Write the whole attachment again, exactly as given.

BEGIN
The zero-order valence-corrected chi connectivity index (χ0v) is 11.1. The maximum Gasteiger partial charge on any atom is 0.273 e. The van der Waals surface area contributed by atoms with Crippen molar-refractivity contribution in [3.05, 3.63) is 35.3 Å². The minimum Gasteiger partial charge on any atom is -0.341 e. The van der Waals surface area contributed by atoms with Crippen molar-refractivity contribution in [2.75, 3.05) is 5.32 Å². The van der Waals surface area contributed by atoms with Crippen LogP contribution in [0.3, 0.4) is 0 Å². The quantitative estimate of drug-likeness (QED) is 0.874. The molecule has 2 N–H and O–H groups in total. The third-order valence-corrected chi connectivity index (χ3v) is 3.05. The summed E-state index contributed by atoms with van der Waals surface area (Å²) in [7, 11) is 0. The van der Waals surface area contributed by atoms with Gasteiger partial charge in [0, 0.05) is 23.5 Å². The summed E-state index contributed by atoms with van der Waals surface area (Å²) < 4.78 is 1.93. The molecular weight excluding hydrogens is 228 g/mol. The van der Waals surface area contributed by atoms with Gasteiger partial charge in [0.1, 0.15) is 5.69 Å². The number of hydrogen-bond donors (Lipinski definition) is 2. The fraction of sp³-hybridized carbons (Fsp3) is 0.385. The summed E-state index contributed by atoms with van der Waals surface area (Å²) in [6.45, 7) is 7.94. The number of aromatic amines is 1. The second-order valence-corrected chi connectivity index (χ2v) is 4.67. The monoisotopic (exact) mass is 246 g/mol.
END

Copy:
The zero-order valence-corrected chi connectivity index (χ0v) is 11.1. The maximum Gasteiger partial charge on any atom is 0.273 e. The van der Waals surface area contributed by atoms with Crippen molar-refractivity contribution in [3.05, 3.63) is 35.3 Å². The minimum Gasteiger partial charge on any atom is -0.341 e. The van der Waals surface area contributed by atoms with Crippen molar-refractivity contribution in [2.75, 3.05) is 5.32 Å². The van der Waals surface area contributed by atoms with Crippen LogP contribution in [0.3, 0.4) is 0 Å². The quantitative estimate of drug-likeness (QED) is 0.874. The molecule has 2 N–H and O–H groups in total. The third-order valence-corrected chi connectivity index (χ3v) is 3.05. The summed E-state index contributed by atoms with van der Waals surface area (Å²) in [7, 11) is 0. The van der Waals surface area contributed by atoms with Gasteiger partial charge in [0, 0.05) is 23.5 Å². The summed E-state index contributed by atoms with van der Waals surface area (Å²) < 4.78 is 1.93. The molecular weight excluding hydrogens is 228 g/mol. The van der Waals surface area contributed by atoms with Gasteiger partial charge in [0.1, 0.15) is 5.69 Å². The number of hydrogen-bond donors (Lipinski definition) is 2. The fraction of sp³-hybridized carbons (Fsp3) is 0.385. The summed E-state index contributed by atoms with van der Waals surface area (Å²) in [6.45, 7) is 7.94. The number of aromatic amines is 1. The second-order valence-corrected chi connectivity index (χ2v) is 4.67. The monoisotopic (exact) mass is 246 g/mol.